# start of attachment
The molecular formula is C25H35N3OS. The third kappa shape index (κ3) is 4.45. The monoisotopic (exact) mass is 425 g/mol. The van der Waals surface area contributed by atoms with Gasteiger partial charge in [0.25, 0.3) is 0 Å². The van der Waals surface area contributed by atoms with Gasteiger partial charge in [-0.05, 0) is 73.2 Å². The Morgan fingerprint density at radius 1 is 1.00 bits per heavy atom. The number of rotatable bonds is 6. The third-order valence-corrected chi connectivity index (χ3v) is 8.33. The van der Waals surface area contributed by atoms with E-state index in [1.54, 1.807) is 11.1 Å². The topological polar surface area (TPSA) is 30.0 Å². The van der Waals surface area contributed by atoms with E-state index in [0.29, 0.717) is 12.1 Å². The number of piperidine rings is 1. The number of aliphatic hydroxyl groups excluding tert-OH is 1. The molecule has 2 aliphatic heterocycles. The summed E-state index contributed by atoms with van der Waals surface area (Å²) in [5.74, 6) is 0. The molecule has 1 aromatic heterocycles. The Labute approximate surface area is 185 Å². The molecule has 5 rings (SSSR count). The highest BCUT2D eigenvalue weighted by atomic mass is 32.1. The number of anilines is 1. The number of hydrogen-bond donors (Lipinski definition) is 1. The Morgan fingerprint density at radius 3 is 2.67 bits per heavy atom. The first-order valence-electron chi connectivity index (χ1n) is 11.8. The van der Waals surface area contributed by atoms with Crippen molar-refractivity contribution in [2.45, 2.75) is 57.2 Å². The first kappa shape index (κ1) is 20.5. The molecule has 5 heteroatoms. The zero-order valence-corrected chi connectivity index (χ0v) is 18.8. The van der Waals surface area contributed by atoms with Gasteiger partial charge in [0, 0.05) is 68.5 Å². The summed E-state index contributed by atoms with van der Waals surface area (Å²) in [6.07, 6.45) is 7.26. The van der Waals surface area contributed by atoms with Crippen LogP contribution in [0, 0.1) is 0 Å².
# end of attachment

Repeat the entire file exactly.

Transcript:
The molecular formula is C25H35N3OS. The third kappa shape index (κ3) is 4.45. The monoisotopic (exact) mass is 425 g/mol. The van der Waals surface area contributed by atoms with Gasteiger partial charge in [0.25, 0.3) is 0 Å². The van der Waals surface area contributed by atoms with Gasteiger partial charge in [-0.05, 0) is 73.2 Å². The Morgan fingerprint density at radius 1 is 1.00 bits per heavy atom. The number of rotatable bonds is 6. The third-order valence-corrected chi connectivity index (χ3v) is 8.33. The van der Waals surface area contributed by atoms with E-state index in [1.54, 1.807) is 11.1 Å². The topological polar surface area (TPSA) is 30.0 Å². The van der Waals surface area contributed by atoms with E-state index in [0.29, 0.717) is 12.1 Å². The number of piperidine rings is 1. The number of aliphatic hydroxyl groups excluding tert-OH is 1. The molecule has 2 aliphatic heterocycles. The summed E-state index contributed by atoms with van der Waals surface area (Å²) in [5.74, 6) is 0. The molecule has 1 aromatic heterocycles. The Labute approximate surface area is 185 Å². The molecule has 5 rings (SSSR count). The highest BCUT2D eigenvalue weighted by atomic mass is 32.1. The number of anilines is 1. The number of hydrogen-bond donors (Lipinski definition) is 1. The Morgan fingerprint density at radius 3 is 2.67 bits per heavy atom. The first-order valence-electron chi connectivity index (χ1n) is 11.8. The van der Waals surface area contributed by atoms with Crippen molar-refractivity contribution in [2.45, 2.75) is 57.2 Å². The first kappa shape index (κ1) is 20.5. The molecule has 5 heteroatoms. The zero-order valence-corrected chi connectivity index (χ0v) is 18.8. The van der Waals surface area contributed by atoms with Gasteiger partial charge in [0, 0.05) is 68.5 Å². The summed E-state index contributed by atoms with van der Waals surface area (Å²) in [6.07, 6.45) is 7.26. The van der Waals surface area contributed by atoms with Crippen LogP contribution in [0, 0.1) is 0 Å².